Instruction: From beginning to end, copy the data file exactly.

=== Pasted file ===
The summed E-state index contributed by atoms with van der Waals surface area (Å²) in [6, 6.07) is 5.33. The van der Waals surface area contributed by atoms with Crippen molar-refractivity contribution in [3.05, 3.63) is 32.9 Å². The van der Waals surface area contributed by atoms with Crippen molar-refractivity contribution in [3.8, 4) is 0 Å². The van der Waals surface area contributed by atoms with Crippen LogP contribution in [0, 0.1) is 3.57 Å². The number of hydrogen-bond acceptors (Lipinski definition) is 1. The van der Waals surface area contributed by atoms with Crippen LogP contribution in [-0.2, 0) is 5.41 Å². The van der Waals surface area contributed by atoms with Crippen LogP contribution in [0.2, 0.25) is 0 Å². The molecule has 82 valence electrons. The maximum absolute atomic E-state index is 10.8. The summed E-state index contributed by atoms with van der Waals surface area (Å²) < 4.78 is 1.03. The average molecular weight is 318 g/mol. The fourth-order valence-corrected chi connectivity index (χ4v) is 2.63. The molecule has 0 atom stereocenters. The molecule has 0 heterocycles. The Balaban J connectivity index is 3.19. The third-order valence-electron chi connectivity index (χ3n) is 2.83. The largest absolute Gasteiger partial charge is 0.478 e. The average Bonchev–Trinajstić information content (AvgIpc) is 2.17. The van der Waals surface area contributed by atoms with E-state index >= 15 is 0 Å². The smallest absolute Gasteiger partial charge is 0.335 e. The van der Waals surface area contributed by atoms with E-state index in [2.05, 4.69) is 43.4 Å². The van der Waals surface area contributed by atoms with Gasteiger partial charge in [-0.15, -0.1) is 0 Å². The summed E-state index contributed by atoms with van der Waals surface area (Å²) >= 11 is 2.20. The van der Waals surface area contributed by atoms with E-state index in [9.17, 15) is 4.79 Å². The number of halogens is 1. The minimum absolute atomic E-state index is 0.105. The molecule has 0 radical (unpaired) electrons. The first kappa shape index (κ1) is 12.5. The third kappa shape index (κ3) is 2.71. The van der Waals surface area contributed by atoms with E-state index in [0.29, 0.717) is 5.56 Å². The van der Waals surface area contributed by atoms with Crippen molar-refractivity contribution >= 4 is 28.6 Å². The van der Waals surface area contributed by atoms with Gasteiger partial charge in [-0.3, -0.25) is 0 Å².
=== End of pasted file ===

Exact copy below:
The summed E-state index contributed by atoms with van der Waals surface area (Å²) in [6, 6.07) is 5.33. The van der Waals surface area contributed by atoms with Crippen molar-refractivity contribution in [3.05, 3.63) is 32.9 Å². The van der Waals surface area contributed by atoms with Crippen molar-refractivity contribution in [3.8, 4) is 0 Å². The van der Waals surface area contributed by atoms with Crippen LogP contribution in [0, 0.1) is 3.57 Å². The number of hydrogen-bond acceptors (Lipinski definition) is 1. The van der Waals surface area contributed by atoms with Crippen LogP contribution in [-0.2, 0) is 5.41 Å². The van der Waals surface area contributed by atoms with Crippen LogP contribution in [0.2, 0.25) is 0 Å². The molecule has 82 valence electrons. The maximum absolute atomic E-state index is 10.8. The summed E-state index contributed by atoms with van der Waals surface area (Å²) < 4.78 is 1.03. The average molecular weight is 318 g/mol. The fourth-order valence-corrected chi connectivity index (χ4v) is 2.63. The molecule has 0 atom stereocenters. The molecule has 0 heterocycles. The Balaban J connectivity index is 3.19. The third-order valence-electron chi connectivity index (χ3n) is 2.83. The largest absolute Gasteiger partial charge is 0.478 e. The average Bonchev–Trinajstić information content (AvgIpc) is 2.17. The van der Waals surface area contributed by atoms with E-state index >= 15 is 0 Å². The smallest absolute Gasteiger partial charge is 0.335 e. The van der Waals surface area contributed by atoms with E-state index in [2.05, 4.69) is 43.4 Å². The van der Waals surface area contributed by atoms with Gasteiger partial charge in [-0.15, -0.1) is 0 Å². The summed E-state index contributed by atoms with van der Waals surface area (Å²) >= 11 is 2.20. The van der Waals surface area contributed by atoms with E-state index in [9.17, 15) is 4.79 Å². The number of halogens is 1. The minimum absolute atomic E-state index is 0.105. The molecule has 0 radical (unpaired) electrons. The first kappa shape index (κ1) is 12.5. The third kappa shape index (κ3) is 2.71. The van der Waals surface area contributed by atoms with E-state index in [0.29, 0.717) is 5.56 Å². The van der Waals surface area contributed by atoms with Crippen molar-refractivity contribution >= 4 is 28.6 Å². The van der Waals surface area contributed by atoms with Gasteiger partial charge in [-0.3, -0.25) is 0 Å².